How Many Trees Are Really Saved Through Paperless Statements

How Many Trees Are Really Saved Through Paperless Statements

Have you gone paperless yet? If not, then you are not only giving yourself a ton of documents to sort through and store, but you’ll also be causing more damage to the environment than necessary. These days, online banking makes everything much simpler and gives us access to our accounts wherever we are in the world; and switching to entirely paperless banking is as simple as clicking on a link from there. So why not make the change right now? As in, literally, head over to your browser while you read this and check the box?

Perhaps it’s because you’re dubious as to how many trees you can really save from going paperless. Maybe you think it’s actually just a way for the banks to save money? Well then let’s take a look at how many trees are actually saved by going paperless and whether you really would be making a difference by clicking that button…

Well finding any data online regarding the precise number of trees that get saved when you go paperless is surprisingly difficult – which you might think is suspicious. Perhaps though it’s just that the banks don’t know?

Either way, this leaves it to us to do some complicated maths to work out the answer so let’s take a shot at it…

Here Come Some Numbers…

How Much Paper Does One Tree Make?

First of all it’s important to note that most trees are made from pine wood so it’s pine trees we’re looking at. Most of these trees are somewhere in the region of 1 foot in diameter and around 60 feet tall. If we then use something you might remember from your highschool maths lessons we can ascertain the volume of those trees: pi X radius2 X length = volume so the volume of these trees is around 81,430 cubic inches with a weight of roughly 1,600 pounds.

Of course it’s not quite that simple though, as actually not the entire tree will get turned into paper. The tree gets turned into pulp first and of this yield is around 50 percent – the reason being that we can’t use the knots, the lighin or the other stuff that’s required for paper. In short then you’ll get about 805 pounds of paper from the process. Now if you consider that a packet of 500 sheets of A4 paper is often labelled as ’20-pound stock’ you can estimate that you’d get around 80,500 sheets of paper from that tree. Whew!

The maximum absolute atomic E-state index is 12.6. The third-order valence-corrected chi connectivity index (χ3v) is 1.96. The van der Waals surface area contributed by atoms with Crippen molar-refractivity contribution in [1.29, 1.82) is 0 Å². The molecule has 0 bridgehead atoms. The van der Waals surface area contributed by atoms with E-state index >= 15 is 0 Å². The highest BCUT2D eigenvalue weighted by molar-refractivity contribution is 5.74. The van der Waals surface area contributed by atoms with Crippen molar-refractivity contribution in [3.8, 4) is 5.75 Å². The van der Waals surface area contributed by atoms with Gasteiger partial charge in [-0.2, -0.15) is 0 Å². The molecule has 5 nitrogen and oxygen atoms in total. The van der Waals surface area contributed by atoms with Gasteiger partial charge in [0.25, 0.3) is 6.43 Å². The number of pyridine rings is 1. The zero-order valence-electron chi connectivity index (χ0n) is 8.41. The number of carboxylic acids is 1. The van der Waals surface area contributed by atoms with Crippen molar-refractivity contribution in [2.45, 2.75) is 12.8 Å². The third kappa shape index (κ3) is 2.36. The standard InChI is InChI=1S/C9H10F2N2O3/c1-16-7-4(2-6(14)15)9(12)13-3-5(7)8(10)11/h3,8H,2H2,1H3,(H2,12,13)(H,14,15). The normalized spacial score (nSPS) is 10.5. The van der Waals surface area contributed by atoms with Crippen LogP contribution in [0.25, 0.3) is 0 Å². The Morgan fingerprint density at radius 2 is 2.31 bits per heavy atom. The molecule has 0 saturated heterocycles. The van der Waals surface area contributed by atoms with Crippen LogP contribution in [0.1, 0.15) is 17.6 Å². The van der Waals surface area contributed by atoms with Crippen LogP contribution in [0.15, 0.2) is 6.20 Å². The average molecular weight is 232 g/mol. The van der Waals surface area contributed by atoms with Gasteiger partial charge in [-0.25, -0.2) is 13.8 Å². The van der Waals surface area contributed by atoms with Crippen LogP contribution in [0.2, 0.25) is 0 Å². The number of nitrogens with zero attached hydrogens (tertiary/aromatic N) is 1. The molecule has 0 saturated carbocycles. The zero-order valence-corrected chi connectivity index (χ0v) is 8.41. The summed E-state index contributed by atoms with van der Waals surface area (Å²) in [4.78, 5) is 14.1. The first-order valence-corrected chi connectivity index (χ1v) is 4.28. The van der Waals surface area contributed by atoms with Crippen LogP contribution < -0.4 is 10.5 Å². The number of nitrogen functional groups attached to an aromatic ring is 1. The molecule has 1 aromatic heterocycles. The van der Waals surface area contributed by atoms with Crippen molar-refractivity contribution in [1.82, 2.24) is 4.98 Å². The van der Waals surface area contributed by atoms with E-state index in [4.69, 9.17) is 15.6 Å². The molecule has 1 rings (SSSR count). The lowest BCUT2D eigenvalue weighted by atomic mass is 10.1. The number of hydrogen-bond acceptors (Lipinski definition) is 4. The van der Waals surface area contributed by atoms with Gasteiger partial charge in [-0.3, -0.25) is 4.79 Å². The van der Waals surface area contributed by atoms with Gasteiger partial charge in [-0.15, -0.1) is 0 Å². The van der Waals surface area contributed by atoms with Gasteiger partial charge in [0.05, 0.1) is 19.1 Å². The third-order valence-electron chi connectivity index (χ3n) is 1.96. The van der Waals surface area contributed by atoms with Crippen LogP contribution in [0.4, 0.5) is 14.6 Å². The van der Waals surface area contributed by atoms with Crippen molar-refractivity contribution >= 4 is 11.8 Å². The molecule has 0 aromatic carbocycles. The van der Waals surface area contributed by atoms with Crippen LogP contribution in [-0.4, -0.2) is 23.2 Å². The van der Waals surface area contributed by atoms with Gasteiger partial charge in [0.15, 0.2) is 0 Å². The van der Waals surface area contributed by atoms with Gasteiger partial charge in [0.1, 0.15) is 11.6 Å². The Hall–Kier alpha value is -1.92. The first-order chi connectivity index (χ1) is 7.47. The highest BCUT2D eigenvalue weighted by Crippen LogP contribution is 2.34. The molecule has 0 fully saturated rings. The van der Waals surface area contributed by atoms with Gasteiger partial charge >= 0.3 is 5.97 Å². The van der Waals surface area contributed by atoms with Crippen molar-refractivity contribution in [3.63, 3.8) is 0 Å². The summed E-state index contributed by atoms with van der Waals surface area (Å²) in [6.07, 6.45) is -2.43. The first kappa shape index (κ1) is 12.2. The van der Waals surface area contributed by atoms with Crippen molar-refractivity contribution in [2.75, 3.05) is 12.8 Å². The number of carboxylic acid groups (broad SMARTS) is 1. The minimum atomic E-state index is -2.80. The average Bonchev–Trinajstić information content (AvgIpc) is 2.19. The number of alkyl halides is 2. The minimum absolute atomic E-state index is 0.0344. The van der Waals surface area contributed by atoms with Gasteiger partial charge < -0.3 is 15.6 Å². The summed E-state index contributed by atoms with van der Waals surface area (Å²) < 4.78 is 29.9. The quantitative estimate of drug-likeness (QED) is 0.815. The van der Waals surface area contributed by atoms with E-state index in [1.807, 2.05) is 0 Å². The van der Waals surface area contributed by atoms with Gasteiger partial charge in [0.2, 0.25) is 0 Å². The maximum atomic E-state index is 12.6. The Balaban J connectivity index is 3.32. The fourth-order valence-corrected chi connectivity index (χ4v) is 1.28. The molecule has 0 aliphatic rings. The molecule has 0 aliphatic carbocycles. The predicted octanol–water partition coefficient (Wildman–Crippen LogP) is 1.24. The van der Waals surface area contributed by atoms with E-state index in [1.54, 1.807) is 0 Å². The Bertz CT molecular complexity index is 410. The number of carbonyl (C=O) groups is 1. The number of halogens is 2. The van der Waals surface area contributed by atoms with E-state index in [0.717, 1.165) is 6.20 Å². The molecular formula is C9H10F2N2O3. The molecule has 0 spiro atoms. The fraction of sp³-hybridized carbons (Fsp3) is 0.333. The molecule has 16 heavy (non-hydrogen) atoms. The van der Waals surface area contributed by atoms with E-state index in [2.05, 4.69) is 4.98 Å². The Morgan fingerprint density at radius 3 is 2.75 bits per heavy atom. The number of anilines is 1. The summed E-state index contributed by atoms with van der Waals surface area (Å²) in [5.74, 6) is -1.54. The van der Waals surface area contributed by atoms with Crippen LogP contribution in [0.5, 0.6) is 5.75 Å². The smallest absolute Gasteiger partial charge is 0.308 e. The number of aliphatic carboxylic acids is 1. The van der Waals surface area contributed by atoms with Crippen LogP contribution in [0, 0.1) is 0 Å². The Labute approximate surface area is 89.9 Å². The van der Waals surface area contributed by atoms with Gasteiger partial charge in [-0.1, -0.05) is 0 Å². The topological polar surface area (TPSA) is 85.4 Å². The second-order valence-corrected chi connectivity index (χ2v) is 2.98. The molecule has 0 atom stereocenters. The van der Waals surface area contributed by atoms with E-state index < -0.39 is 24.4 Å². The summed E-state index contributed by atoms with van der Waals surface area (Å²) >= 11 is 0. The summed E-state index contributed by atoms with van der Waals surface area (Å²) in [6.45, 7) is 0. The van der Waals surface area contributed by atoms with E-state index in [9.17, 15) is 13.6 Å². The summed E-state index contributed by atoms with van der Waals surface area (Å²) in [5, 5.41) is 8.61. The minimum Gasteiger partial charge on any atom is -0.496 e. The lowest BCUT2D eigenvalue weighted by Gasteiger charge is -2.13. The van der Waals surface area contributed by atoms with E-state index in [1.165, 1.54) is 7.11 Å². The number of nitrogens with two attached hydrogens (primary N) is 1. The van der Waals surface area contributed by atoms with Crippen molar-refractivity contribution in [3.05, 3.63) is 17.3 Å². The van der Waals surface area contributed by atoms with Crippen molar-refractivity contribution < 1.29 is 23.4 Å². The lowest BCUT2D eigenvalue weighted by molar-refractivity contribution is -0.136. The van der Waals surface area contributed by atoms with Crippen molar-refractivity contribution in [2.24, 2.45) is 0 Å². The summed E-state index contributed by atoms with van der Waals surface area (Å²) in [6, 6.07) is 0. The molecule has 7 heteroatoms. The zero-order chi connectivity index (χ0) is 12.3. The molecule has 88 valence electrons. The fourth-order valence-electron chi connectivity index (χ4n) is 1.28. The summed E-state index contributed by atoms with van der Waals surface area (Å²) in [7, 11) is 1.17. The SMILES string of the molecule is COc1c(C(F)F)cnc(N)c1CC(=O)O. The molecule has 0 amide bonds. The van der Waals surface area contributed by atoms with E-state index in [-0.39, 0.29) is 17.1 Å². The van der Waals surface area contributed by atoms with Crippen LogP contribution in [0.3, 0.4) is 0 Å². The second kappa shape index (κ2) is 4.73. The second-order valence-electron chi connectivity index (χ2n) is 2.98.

How Many Statements Do We Get?

Now let’s think about the average person. Most of us I’d say have either one or two ‘main’ bank accounts that we get statements from, so on average let’s take a stab at 1.5 (again banks don’t seem to be overly willing to release that kind of information). Most of these accounts will get one statement a month, so that means that on average you have about 18 statements per person per year. Assuming you lived to 85 years and had a bank account from the age of 16, you’d use 1,242 statements in your lifetime. In other words you’d save 1/65th of a tree… Consider though that most of those statements are more than one sheet of paper (let’s say 2 on average) and you’ve saved 2/65ths of that tree instead.

So You Don’t Save One Tree…

Don’t let this fool you though, like all these things the benefits come when you multiply that by large numbers of people. It only takes 32.5 of you to save a tree, and if you think about how many years it takes for a pine tree to grow (17 years) then that’s still a very impressive feat.

Now if we look at the number of people living in the US (304 million according to the 2010 Census), and the majority of those over 20 (221 million), and you eliminate the 10 million adults in the US reportedly without bank accounts, then you have 201 million people with bank accounts using around 2,484 fewer sheets of paper per year. Now that’s 499,284,000,000 sheets of paper being saved. Divide by 500 and multiply by 20 and that’s 19,971,360,000 pounds of paper saved – or 12,482,100 trees a year. In a generation that would be 861,264,900 trees, and that’s America alone with a conservative estimate – and it’s before you even look into the possibility of paperless billing for your electricity and other bills. Each of these trees takes 17 years to grow, so we’re talking whole rainforests here.

The Cost of a Tree

And the value of these trees mustn’t be underestimated. Trees of course are responsible for transforming our carbon dioxide back into oxygen, and that’s something we need now more than ever. They also provide a habitat and food source for countless species of animal – felling even one will kill thousands of creatures and single trees can hold entirely unique species of insect due to their ability to act like ‘islands’.

So go on, go to your online banking and click ‘paperless’. It’s really not that difficult…


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